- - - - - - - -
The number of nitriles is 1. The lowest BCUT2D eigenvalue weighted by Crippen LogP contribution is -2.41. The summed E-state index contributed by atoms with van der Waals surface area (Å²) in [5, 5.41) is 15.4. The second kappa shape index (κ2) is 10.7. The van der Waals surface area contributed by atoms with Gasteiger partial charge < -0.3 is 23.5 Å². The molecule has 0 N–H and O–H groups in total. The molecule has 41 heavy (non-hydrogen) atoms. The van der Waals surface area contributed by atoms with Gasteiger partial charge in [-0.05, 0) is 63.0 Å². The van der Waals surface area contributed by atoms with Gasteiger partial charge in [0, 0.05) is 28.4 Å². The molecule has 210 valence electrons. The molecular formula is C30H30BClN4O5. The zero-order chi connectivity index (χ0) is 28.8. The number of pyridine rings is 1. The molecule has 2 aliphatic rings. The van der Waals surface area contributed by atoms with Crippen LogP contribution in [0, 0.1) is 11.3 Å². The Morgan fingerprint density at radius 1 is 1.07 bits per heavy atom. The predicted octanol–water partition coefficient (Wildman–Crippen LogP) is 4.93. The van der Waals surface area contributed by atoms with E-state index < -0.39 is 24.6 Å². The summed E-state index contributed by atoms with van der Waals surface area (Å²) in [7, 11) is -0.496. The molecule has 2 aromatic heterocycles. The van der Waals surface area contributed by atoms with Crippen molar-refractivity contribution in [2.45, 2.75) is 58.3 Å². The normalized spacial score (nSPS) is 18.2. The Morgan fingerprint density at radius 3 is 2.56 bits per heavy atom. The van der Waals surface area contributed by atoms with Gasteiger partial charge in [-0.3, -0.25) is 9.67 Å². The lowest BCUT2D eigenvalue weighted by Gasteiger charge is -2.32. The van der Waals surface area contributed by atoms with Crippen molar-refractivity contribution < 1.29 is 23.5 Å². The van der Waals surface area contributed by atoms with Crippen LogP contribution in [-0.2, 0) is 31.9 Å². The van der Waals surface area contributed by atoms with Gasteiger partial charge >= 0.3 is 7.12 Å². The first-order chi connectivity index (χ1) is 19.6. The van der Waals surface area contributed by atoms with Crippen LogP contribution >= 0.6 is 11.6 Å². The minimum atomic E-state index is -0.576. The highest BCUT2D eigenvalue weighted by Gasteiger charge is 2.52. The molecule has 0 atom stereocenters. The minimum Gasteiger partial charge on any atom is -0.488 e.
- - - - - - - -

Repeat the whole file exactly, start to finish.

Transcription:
The number of nitriles is 1. The lowest BCUT2D eigenvalue weighted by Crippen LogP contribution is -2.41. The summed E-state index contributed by atoms with van der Waals surface area (Å²) in [5, 5.41) is 15.4. The second kappa shape index (κ2) is 10.7. The van der Waals surface area contributed by atoms with Gasteiger partial charge < -0.3 is 23.5 Å². The molecule has 0 N–H and O–H groups in total. The molecule has 41 heavy (non-hydrogen) atoms. The van der Waals surface area contributed by atoms with Gasteiger partial charge in [-0.05, 0) is 63.0 Å². The van der Waals surface area contributed by atoms with Gasteiger partial charge in [0, 0.05) is 28.4 Å². The molecule has 210 valence electrons. The molecular formula is C30H30BClN4O5. The zero-order chi connectivity index (χ0) is 28.8. The number of pyridine rings is 1. The molecule has 2 aliphatic rings. The van der Waals surface area contributed by atoms with Crippen LogP contribution in [0, 0.1) is 11.3 Å². The Morgan fingerprint density at radius 1 is 1.07 bits per heavy atom. The predicted octanol–water partition coefficient (Wildman–Crippen LogP) is 4.93. The van der Waals surface area contributed by atoms with E-state index < -0.39 is 24.6 Å². The summed E-state index contributed by atoms with van der Waals surface area (Å²) in [7, 11) is -0.496. The molecule has 2 aromatic heterocycles. The van der Waals surface area contributed by atoms with Crippen molar-refractivity contribution in [2.45, 2.75) is 58.3 Å². The normalized spacial score (nSPS) is 18.2. The Morgan fingerprint density at radius 3 is 2.56 bits per heavy atom. The van der Waals surface area contributed by atoms with Gasteiger partial charge in [-0.3, -0.25) is 9.67 Å². The lowest BCUT2D eigenvalue weighted by Gasteiger charge is -2.32. The van der Waals surface area contributed by atoms with Crippen molar-refractivity contribution < 1.29 is 23.5 Å². The van der Waals surface area contributed by atoms with Crippen LogP contribution in [-0.2, 0) is 31.9 Å². The van der Waals surface area contributed by atoms with Gasteiger partial charge >= 0.3 is 7.12 Å². The first-order chi connectivity index (χ1) is 19.6. The van der Waals surface area contributed by atoms with Crippen LogP contribution >= 0.6 is 11.6 Å². The minimum atomic E-state index is -0.576. The highest BCUT2D eigenvalue weighted by Gasteiger charge is 2.52. The molecule has 0 atom stereocenters. The minimum Gasteiger partial charge on any atom is -0.488 e.